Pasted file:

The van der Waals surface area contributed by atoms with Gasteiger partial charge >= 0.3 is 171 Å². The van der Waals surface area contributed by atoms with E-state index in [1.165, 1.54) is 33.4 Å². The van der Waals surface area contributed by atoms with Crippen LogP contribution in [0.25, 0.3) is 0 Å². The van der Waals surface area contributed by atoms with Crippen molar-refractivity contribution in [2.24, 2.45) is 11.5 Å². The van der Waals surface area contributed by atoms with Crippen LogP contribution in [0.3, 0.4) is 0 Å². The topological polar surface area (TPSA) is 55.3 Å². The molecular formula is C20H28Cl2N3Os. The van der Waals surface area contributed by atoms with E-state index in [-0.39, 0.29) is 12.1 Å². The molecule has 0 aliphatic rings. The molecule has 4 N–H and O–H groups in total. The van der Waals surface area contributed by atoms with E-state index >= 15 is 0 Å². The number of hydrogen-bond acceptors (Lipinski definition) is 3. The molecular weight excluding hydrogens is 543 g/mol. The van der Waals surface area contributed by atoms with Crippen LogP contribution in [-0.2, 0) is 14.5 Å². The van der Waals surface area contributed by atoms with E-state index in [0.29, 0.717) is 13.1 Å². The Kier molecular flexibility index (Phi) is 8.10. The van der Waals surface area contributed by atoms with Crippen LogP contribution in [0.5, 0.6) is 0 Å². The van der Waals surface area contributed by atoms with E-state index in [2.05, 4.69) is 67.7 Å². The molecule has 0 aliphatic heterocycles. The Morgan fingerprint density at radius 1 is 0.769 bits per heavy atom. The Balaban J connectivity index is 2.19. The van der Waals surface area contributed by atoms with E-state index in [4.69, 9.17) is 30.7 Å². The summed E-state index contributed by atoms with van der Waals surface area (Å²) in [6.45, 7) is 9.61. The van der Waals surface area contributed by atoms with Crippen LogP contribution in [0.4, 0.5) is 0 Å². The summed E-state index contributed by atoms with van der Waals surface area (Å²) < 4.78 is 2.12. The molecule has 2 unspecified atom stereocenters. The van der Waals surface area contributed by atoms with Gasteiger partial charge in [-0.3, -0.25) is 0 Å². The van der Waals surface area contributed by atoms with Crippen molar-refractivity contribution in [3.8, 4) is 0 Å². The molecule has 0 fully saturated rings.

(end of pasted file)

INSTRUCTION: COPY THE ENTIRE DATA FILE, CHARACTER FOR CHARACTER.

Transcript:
The van der Waals surface area contributed by atoms with Gasteiger partial charge >= 0.3 is 171 Å². The van der Waals surface area contributed by atoms with E-state index in [1.165, 1.54) is 33.4 Å². The van der Waals surface area contributed by atoms with Crippen LogP contribution in [0.25, 0.3) is 0 Å². The van der Waals surface area contributed by atoms with Crippen molar-refractivity contribution in [2.24, 2.45) is 11.5 Å². The van der Waals surface area contributed by atoms with Crippen LogP contribution in [0.3, 0.4) is 0 Å². The topological polar surface area (TPSA) is 55.3 Å². The molecular formula is C20H28Cl2N3Os. The van der Waals surface area contributed by atoms with E-state index in [-0.39, 0.29) is 12.1 Å². The molecule has 0 aliphatic rings. The molecule has 4 N–H and O–H groups in total. The van der Waals surface area contributed by atoms with E-state index >= 15 is 0 Å². The number of hydrogen-bond acceptors (Lipinski definition) is 3. The molecular weight excluding hydrogens is 543 g/mol. The van der Waals surface area contributed by atoms with Crippen LogP contribution in [-0.2, 0) is 14.5 Å². The van der Waals surface area contributed by atoms with E-state index in [0.29, 0.717) is 13.1 Å². The Kier molecular flexibility index (Phi) is 8.10. The van der Waals surface area contributed by atoms with Crippen LogP contribution in [0.5, 0.6) is 0 Å². The van der Waals surface area contributed by atoms with E-state index in [2.05, 4.69) is 67.7 Å². The molecule has 0 aliphatic heterocycles. The Morgan fingerprint density at radius 1 is 0.769 bits per heavy atom. The Balaban J connectivity index is 2.19. The van der Waals surface area contributed by atoms with E-state index in [4.69, 9.17) is 30.7 Å². The summed E-state index contributed by atoms with van der Waals surface area (Å²) in [6.45, 7) is 9.61. The van der Waals surface area contributed by atoms with Crippen LogP contribution in [0.4, 0.5) is 0 Å². The summed E-state index contributed by atoms with van der Waals surface area (Å²) < 4.78 is 2.12. The molecule has 2 unspecified atom stereocenters. The van der Waals surface area contributed by atoms with Gasteiger partial charge in [-0.3, -0.25) is 0 Å². The van der Waals surface area contributed by atoms with Crippen molar-refractivity contribution in [3.8, 4) is 0 Å². The molecule has 0 fully saturated rings.